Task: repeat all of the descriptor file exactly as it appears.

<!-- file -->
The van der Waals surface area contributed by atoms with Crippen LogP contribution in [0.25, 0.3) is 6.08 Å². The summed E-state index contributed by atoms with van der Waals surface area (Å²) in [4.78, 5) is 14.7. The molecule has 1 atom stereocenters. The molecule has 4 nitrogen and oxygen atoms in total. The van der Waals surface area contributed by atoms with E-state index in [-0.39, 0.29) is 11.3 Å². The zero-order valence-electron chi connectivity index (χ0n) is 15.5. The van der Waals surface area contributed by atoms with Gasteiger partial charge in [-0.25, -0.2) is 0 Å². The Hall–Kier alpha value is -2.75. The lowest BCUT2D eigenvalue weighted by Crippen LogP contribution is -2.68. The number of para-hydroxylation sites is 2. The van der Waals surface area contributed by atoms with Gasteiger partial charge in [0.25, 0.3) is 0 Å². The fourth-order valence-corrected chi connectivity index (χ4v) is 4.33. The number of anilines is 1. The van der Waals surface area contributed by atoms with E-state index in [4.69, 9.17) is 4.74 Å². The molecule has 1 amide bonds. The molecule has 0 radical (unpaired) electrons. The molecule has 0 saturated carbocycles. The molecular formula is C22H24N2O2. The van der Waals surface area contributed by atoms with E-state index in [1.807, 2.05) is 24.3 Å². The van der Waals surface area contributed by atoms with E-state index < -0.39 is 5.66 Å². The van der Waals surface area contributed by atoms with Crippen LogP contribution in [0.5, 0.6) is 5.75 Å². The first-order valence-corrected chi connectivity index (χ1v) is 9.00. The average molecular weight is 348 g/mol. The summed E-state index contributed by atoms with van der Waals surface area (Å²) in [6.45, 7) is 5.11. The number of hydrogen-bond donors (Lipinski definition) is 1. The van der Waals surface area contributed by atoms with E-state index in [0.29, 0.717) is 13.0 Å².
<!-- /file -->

The van der Waals surface area contributed by atoms with Crippen LogP contribution in [0.25, 0.3) is 6.08 Å². The summed E-state index contributed by atoms with van der Waals surface area (Å²) in [4.78, 5) is 14.7. The molecule has 1 atom stereocenters. The molecule has 4 nitrogen and oxygen atoms in total. The van der Waals surface area contributed by atoms with E-state index in [-0.39, 0.29) is 11.3 Å². The zero-order valence-electron chi connectivity index (χ0n) is 15.5. The van der Waals surface area contributed by atoms with Gasteiger partial charge in [-0.25, -0.2) is 0 Å². The Hall–Kier alpha value is -2.75. The lowest BCUT2D eigenvalue weighted by Crippen LogP contribution is -2.68. The number of para-hydroxylation sites is 2. The van der Waals surface area contributed by atoms with Gasteiger partial charge in [0.25, 0.3) is 0 Å². The fourth-order valence-corrected chi connectivity index (χ4v) is 4.33. The number of anilines is 1. The van der Waals surface area contributed by atoms with E-state index in [4.69, 9.17) is 4.74 Å². The molecule has 1 amide bonds. The molecule has 0 radical (unpaired) electrons. The molecule has 0 saturated carbocycles. The molecular formula is C22H24N2O2. The van der Waals surface area contributed by atoms with E-state index in [1.807, 2.05) is 24.3 Å². The van der Waals surface area contributed by atoms with E-state index < -0.39 is 5.66 Å². The van der Waals surface area contributed by atoms with Crippen LogP contribution in [0.5, 0.6) is 5.75 Å². The first-order valence-corrected chi connectivity index (χ1v) is 9.00. The average molecular weight is 348 g/mol. The summed E-state index contributed by atoms with van der Waals surface area (Å²) in [6.45, 7) is 5.11. The number of hydrogen-bond donors (Lipinski definition) is 1. The van der Waals surface area contributed by atoms with E-state index in [0.29, 0.717) is 13.0 Å².